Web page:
Let me tell you, I watched a lot of reality television during the three years it took me to write this book. Way more than anyone should be subjected to. There are times I love the shows and times I despise them. There is a lot of talk on these shows about having a “moment”. There are much fewer “moments” that happen than they lead you to believe. That is not to say there aren’t some but it’s usually one performer on one performance during one season. Sometimes you might get lucky and have two but the longer these shows are on the less likely it happens.

Some of these shows are better than others. The American version of the X Factor was near unwatchable and my heart goes out to those singers who competed on it. It was just a stupid show. I watched one female performer on the British version who indeed had a moment but not on the American version. And as you can see the American version was canceled.

The wackiest part about writing Musicology was after I wrote an incident sometimes the incident would happen in real life. Some of them were downright shocking. These scenes were supposed to be amusing fictional happenings. But they would occur in the reality television real-world kind of like The Simpson’s show which sometimes predicts events that come to fruition.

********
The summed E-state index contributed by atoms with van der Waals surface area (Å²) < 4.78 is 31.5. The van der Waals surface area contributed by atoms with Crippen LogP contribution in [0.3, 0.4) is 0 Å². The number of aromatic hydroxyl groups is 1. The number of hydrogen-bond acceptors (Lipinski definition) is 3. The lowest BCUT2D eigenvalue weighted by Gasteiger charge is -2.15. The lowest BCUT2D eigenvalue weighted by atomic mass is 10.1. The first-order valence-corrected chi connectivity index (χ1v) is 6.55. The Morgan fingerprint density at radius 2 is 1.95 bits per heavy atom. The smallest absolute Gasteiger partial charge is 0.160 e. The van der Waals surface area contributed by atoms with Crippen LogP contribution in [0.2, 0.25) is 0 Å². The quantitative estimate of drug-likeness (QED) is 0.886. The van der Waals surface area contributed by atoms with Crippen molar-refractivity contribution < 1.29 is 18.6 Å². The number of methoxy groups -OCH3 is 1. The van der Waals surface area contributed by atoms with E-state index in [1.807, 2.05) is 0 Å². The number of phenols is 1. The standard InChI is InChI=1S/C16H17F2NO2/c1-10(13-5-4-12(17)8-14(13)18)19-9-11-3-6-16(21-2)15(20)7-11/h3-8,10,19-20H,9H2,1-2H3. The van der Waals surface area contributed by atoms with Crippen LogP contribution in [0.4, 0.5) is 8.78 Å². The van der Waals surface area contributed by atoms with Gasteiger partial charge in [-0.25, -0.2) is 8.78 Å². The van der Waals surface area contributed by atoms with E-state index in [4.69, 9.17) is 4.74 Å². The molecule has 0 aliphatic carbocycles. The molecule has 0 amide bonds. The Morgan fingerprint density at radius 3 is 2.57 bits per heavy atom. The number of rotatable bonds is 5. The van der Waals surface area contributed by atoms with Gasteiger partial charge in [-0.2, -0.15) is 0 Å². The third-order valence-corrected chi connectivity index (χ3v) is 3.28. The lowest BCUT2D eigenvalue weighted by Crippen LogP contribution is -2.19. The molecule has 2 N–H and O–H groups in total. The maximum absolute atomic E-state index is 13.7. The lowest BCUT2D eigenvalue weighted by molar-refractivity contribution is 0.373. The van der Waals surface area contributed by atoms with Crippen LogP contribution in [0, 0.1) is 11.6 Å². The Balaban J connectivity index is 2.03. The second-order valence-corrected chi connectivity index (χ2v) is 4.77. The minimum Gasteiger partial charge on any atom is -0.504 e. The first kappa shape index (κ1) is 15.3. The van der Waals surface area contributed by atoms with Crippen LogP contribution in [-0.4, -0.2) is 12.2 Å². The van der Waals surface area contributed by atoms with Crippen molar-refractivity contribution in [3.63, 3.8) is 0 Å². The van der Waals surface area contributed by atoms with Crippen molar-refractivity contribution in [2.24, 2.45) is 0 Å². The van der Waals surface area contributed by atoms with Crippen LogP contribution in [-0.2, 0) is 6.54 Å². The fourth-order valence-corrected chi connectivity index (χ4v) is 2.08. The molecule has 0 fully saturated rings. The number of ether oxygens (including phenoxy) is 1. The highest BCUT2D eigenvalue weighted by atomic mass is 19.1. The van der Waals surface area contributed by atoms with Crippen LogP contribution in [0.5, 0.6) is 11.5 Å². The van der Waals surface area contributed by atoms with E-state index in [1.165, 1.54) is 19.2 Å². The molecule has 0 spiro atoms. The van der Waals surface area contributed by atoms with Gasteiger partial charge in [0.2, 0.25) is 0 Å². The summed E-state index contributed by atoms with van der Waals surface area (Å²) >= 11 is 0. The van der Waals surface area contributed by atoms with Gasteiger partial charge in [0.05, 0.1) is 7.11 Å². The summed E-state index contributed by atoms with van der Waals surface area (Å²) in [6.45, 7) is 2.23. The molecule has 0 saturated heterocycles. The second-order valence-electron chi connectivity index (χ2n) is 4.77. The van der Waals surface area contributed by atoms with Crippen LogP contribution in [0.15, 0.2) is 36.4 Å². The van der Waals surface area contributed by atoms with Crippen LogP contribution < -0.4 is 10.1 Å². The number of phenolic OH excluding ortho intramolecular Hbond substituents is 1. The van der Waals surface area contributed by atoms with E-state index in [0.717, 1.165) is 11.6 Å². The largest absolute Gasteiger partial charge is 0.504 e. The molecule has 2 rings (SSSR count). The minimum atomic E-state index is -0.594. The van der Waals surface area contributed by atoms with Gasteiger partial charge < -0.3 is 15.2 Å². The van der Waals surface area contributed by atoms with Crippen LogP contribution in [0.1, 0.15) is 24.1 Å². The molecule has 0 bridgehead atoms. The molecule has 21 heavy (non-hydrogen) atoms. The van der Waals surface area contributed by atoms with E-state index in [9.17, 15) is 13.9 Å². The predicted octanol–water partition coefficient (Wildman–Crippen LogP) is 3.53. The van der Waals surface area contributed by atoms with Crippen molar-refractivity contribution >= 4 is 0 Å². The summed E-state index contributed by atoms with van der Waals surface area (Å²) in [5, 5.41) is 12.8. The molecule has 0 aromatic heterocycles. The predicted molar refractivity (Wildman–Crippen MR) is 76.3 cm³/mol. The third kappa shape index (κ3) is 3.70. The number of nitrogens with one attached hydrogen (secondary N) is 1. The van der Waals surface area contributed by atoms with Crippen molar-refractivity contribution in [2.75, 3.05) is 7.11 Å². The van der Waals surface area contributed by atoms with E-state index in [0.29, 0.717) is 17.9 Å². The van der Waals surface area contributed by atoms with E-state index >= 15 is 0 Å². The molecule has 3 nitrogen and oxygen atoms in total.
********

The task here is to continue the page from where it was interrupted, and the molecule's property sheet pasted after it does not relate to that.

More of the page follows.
Musicology is not meant to be verbatim. It is a comedic satire after all not a treatise. It is not meant to be taken seriously but it doesn’t mean there wasn’t a fair amount of research that went into it and there are certainly times when things get dark and disturbing and hopefully crawl under the reader’s skin. Maybe even transgress on them and leave a bitter taste in their mouth. But then it should.

There is also a mystery/secret in the story which starts in the second book. The mystery/secret is not solved until near the end of the series. And I am hoping readers will have as much fun with that one as I did. Musicology is releasing in August 2020 and I will post its release date soon.

While you are waiting for my next post and the release of Musicology: Volume One, Baby! you can check out my other novel Chicane on Amazon.

This week there is no ScreenwritingU class.